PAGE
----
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Trends in pregnancy outcomes in Malawian adolescents receiving antimalarial and hematinic supplements

Msyamboza, Kelias, Savage, E.J., Kalanda, Gertrude, Kazembe, Peter, Gies, Sabine, D'Alessandro, Umberto and Brabin, Bernard (2010) 'Trends in pregnancy outcomes in Malawian adolescents receiving antimalarial and hematinic supplements'. Acta Obstetricia et Gynecologica Scandinavica, Issue 89(8), pp. 1011-1016.

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Abstract

Abstract Objective. To describe pregnancy outcomes of adolescent and adult primigravidae receiving antimalarials and hematinic supplementation and compare findings with a survey in this area a decade earlier. Design. Cross-sectional surveys in intervention and control sites. Setting. Community, antenatal and delivery facilities in Chikwawa, Malawi. A rural area with year round malaria transmission. Methods. Data on antenatal attendance, uptake of intermittent preventive treatment with sulfadoxine-pyrimethamine (IPTp-SP), birthweight, malaria, anaemia, for 2,152 primigravidae. Outcome measures. Place of delivery, anaemia, malaria, birthweight. Results. Fewer adolescent than adult primigravidae received >/=2 IPTp-SP doses (66 vs. 77.2%, p < 0.001), although more attended for two or more antenatal visits (92.0 vs. 76.7%, p < 0.001). Only 24.1% of adolescent primigravidae attended for hospital delivery. Women resident in intervention sites receiving IPTp-SP community distribution were more likely to choose a community delivery (p < 0.01), and have higher uptake of IPTp-SP (p = 0.036) than women not resident in these villages. Postnatal malaria prevalence was low and did not differ by age or place of delivery. Postnatal anaemia and low birthweight prevalence were higher in adolescents with community deliveries. Maternal anaemia and low birthweight prevalence were lower amongst adolescents in this study compared to estimates from the same population a decade previously. Conclusions. Adolescents had higher anaemia risk, lower IPTp-SP uptake than adults and under a quarter had a hospital delivery. Pregnancy outcomes improved compared to the survey a decade earlier. Monitoring and surveillance is required to reinforce to policy makers the need to improve adolescent coverage for available interventions.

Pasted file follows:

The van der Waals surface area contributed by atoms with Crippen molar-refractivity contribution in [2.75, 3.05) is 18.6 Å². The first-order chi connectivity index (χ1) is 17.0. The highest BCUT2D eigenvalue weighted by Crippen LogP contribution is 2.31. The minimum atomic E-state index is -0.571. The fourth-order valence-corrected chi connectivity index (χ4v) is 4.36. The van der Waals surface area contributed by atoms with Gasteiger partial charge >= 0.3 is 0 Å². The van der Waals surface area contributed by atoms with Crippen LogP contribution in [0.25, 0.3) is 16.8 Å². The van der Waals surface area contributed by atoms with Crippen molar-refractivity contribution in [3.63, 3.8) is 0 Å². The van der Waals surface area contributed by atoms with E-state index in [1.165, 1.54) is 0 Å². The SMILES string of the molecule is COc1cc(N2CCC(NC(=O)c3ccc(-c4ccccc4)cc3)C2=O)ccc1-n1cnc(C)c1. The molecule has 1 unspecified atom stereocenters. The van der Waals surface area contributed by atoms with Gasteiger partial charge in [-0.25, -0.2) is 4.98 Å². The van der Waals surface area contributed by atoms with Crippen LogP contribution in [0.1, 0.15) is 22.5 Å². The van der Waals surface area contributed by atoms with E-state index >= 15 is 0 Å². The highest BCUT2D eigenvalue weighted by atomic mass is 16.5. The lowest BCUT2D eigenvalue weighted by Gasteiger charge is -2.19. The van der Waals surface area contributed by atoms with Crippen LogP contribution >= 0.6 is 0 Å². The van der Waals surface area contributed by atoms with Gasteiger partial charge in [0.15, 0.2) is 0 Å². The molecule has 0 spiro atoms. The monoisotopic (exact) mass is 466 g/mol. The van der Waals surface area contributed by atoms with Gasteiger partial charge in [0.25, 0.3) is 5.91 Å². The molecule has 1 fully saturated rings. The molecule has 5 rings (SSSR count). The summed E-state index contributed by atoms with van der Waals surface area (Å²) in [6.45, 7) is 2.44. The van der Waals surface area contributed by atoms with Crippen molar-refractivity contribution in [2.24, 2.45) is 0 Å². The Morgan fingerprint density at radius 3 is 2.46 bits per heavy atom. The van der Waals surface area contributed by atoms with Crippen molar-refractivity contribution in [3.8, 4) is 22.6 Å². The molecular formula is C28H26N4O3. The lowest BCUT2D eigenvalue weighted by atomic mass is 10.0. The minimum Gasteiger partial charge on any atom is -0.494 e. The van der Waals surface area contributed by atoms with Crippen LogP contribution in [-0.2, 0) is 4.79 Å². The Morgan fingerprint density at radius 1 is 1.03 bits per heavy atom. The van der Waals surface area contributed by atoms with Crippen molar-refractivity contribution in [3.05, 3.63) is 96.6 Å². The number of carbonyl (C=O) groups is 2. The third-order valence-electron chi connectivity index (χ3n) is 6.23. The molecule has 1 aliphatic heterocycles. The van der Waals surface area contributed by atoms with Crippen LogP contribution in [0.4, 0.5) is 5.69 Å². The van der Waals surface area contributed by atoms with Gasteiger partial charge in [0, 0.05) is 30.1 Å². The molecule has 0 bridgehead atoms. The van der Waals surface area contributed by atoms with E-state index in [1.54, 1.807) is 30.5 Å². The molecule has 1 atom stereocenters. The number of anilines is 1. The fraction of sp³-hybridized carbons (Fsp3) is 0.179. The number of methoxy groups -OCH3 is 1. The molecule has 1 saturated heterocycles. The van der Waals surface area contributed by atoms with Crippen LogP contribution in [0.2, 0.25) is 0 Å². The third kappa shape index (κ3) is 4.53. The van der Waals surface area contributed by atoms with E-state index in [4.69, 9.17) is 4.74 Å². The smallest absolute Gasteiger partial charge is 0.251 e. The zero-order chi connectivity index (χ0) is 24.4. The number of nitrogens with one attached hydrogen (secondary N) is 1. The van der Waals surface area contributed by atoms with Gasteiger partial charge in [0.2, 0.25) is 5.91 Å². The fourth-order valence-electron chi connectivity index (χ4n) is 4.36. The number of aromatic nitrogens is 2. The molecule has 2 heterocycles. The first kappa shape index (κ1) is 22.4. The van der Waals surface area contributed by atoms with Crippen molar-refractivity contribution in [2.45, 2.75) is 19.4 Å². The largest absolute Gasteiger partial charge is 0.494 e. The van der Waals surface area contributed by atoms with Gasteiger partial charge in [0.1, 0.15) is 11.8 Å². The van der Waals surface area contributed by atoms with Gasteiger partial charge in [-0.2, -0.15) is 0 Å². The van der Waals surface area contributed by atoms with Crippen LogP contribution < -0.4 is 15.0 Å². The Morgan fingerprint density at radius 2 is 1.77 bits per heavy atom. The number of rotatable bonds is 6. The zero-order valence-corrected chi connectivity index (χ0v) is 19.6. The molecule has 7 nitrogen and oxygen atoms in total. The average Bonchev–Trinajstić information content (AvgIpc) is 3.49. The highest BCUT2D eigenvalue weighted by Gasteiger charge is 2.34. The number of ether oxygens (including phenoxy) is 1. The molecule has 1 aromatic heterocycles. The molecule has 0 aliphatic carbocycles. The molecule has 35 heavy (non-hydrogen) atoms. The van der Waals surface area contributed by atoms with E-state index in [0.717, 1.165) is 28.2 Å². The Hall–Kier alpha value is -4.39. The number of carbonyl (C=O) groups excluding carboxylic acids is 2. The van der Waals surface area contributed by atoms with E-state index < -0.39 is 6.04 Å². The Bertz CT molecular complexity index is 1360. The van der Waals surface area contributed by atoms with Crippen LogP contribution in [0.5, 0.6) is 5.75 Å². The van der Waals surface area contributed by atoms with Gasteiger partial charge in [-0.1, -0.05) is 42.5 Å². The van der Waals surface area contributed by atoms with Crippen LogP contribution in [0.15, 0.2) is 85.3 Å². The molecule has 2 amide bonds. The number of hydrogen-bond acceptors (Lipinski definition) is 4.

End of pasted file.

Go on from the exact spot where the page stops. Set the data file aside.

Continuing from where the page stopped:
Item Type: Article
Uncontrolled Keywords: Malaria, pregnancy, primigravidae, adolescent, women's health issue in developing countries
Subjects: WC Communicable Diseases > Tropical and Parasitic Diseases > WC 770 Therapy
WA Public Health > Health Problems of Special Population Groups > WA 395 Health in developing countries
WA Public Health > Health Problems of Special Population Groups > WA 310 Maternal welfare
WD Disorders of Systemic, Metabolic or Environmental Origin, etc > Nutrition Disorders > WD 105 Deficiency diseases
Faculty: Department: Groups (2002 - 2012) > Child & Reproductive Health Group
Digital Object Identifer (DOI): https://doi.org/10.3109/00016349.2010.487892
Depositing User: Pauline Anderson
Date Deposited: 26 Nov 2010 11:13
Last Modified: 06 Feb 2018 13:00
URI: http://archive.lstmed.ac.uk/id/eprint/1078

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